- Find some bendy branches or twine. I used these green stems cut from our winter flowering Jasmine plant in the garden. Bend to form a circle and tie with pieces of string or florist wire (I didn’t have any florist wire initially so used small pieces of string).
- Take extra stems and weave them in and out of the circle you have made. Securing in place where necessary, but once you’ve weaved a few you’ll find they’ll secure themselves. Take a sip of tea and a bite of mince pie. Trim off any ends sticking out.
- Start layering your greenery on top of the wreath to see what works together. I used conifer as a base all the way around and then layered a few different textured and coloured evergreens around the circle. If you have some spare christmas tree trimmings, you could use that to make it more ‘bushy’. At this stage I was attempting to use unfolded paper clips to attach the branches as I didn’t have any floristry wire, this worked ok, but didn’t look great. luckily a quick trip to a friend’s house solved that (thanks Chella!). I didn’t fasten the branches too tightly as I wanted a few bits trailing to give a rustic feel. Continue drinking tea & eating mince pie …
- Add the final flourishes, or rearrange if you’re not happy with it. For a simple, but effective wreath, try and keep the colour scheme to one or two colours, in addition to the green.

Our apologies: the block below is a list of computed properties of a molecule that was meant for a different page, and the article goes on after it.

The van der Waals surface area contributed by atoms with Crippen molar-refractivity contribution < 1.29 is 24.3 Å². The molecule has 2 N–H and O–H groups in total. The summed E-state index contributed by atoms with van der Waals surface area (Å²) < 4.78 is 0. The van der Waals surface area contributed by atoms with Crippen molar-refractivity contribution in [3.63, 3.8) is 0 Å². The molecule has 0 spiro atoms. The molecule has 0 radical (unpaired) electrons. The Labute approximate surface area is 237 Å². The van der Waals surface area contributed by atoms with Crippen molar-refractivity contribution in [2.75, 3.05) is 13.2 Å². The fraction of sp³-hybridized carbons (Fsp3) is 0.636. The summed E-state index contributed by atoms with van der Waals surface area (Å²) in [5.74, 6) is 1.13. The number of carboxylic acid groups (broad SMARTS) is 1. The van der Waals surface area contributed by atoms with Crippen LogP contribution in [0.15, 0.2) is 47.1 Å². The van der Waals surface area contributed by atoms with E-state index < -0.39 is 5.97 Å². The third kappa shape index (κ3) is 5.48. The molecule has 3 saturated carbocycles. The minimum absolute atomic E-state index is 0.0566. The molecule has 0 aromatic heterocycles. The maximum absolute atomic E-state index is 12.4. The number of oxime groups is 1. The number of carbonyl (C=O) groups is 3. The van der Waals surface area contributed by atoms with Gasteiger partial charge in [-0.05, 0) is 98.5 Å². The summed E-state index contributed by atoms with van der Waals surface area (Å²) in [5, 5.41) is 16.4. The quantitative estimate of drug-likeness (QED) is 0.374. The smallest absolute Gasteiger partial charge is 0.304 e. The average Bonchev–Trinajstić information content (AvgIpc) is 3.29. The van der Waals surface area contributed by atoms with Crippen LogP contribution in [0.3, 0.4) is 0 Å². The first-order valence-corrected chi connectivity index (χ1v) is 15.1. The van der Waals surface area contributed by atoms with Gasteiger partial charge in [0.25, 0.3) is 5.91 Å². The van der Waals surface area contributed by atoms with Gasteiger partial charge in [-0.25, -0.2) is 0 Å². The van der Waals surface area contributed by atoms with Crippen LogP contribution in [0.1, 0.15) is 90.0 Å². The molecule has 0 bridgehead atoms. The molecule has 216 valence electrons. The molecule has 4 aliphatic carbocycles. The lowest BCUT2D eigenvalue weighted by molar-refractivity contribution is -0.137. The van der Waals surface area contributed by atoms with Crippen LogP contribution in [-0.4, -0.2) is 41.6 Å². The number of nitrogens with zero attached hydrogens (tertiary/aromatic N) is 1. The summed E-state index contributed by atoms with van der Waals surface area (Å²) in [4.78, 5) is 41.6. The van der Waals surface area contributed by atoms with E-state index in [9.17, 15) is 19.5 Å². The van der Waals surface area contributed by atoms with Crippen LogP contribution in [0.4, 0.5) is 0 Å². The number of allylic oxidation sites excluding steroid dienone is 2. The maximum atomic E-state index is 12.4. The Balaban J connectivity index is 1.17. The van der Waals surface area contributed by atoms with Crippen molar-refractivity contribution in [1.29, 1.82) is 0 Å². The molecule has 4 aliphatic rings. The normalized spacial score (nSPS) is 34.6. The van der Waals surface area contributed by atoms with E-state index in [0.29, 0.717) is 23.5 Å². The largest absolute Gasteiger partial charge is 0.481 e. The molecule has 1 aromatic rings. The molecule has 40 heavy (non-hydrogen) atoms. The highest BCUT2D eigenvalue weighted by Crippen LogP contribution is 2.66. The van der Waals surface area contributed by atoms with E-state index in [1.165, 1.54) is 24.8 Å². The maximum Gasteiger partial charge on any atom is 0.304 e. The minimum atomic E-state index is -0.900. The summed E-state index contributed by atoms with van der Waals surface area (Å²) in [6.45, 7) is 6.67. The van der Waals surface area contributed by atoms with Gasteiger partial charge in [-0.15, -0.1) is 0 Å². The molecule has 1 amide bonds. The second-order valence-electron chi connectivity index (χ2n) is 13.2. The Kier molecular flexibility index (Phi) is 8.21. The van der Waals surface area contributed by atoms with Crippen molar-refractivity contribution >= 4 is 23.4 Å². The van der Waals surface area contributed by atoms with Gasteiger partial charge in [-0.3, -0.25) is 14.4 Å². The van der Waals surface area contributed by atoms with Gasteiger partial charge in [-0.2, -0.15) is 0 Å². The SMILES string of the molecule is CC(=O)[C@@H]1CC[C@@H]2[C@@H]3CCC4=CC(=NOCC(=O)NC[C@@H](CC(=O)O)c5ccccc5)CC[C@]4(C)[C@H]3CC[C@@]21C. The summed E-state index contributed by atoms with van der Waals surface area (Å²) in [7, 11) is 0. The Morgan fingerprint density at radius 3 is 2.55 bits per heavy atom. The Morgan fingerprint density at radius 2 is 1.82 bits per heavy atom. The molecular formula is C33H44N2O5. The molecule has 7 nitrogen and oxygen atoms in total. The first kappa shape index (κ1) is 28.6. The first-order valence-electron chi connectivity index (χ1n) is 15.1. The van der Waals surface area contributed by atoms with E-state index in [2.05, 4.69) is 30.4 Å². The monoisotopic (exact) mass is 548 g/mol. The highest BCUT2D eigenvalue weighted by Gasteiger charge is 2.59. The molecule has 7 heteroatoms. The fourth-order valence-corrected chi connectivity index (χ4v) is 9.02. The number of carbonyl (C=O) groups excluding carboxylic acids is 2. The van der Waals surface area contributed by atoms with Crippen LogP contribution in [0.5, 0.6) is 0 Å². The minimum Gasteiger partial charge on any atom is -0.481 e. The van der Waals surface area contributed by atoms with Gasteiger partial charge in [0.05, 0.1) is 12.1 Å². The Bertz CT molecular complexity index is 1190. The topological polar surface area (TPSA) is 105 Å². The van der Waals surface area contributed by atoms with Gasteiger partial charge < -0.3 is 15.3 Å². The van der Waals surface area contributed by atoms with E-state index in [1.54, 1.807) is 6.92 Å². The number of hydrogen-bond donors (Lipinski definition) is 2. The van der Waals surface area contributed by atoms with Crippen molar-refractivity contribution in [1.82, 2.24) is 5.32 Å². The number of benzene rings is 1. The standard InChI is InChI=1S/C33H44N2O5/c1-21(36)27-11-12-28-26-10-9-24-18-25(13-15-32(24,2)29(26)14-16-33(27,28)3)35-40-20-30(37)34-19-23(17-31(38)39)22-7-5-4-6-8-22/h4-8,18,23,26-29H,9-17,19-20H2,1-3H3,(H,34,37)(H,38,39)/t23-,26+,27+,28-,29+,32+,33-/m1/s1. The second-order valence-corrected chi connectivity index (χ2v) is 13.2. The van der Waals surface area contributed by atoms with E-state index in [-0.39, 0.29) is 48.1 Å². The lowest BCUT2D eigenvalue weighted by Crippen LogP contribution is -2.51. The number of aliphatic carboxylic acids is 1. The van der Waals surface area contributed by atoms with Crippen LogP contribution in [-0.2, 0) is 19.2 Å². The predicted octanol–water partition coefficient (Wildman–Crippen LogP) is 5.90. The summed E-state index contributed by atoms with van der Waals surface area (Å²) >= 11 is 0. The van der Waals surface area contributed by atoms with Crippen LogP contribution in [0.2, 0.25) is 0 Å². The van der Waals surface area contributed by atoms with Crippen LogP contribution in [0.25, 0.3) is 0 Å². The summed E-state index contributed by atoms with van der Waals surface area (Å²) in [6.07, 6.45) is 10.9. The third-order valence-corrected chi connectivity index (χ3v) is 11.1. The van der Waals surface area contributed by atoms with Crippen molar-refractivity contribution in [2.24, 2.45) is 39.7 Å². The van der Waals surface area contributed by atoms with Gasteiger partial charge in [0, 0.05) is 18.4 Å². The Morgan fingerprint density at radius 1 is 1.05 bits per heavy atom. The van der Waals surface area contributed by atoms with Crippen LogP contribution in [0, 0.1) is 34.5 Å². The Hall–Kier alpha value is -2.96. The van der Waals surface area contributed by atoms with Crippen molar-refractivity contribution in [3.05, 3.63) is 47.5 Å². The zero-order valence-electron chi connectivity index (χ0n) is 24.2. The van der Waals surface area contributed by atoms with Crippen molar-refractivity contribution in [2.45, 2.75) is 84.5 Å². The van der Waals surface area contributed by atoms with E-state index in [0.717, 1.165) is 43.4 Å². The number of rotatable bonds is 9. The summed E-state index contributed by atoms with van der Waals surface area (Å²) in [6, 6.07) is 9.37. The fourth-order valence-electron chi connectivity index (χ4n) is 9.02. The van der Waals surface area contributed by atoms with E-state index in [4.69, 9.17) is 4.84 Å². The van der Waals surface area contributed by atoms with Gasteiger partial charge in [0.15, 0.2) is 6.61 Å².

- Add a sprig or two of holly and a ribbon and hang your wreath on the front door using a wreath hanger (or you could use a long ribbon). I cut a triangle out the ends of the ribbon to add a bit more detail, but it also looks good without.
So there you have it a simple yet effective Christmas wreath for next to nothing! It could also easily be done in a couple of hours. I’m quite proud of it for a first attempt and already have some ideas for next year …
So it’s been a while since I’ve posted, not for lack of motivation, but time to myself has been pretty limited. Today I decided to set myself a challenge while out shopping. With a £5 budget I had to find a second-hand bargain for the house from one of the local charity shops. I love browsing charity shops, you never know what treasures you might find. Not only is it good for your wallet, it helps create funds for charities and there is the added bonus of being good for the planet, reducing demand for newly manufactured goods by reusing those already in circulation.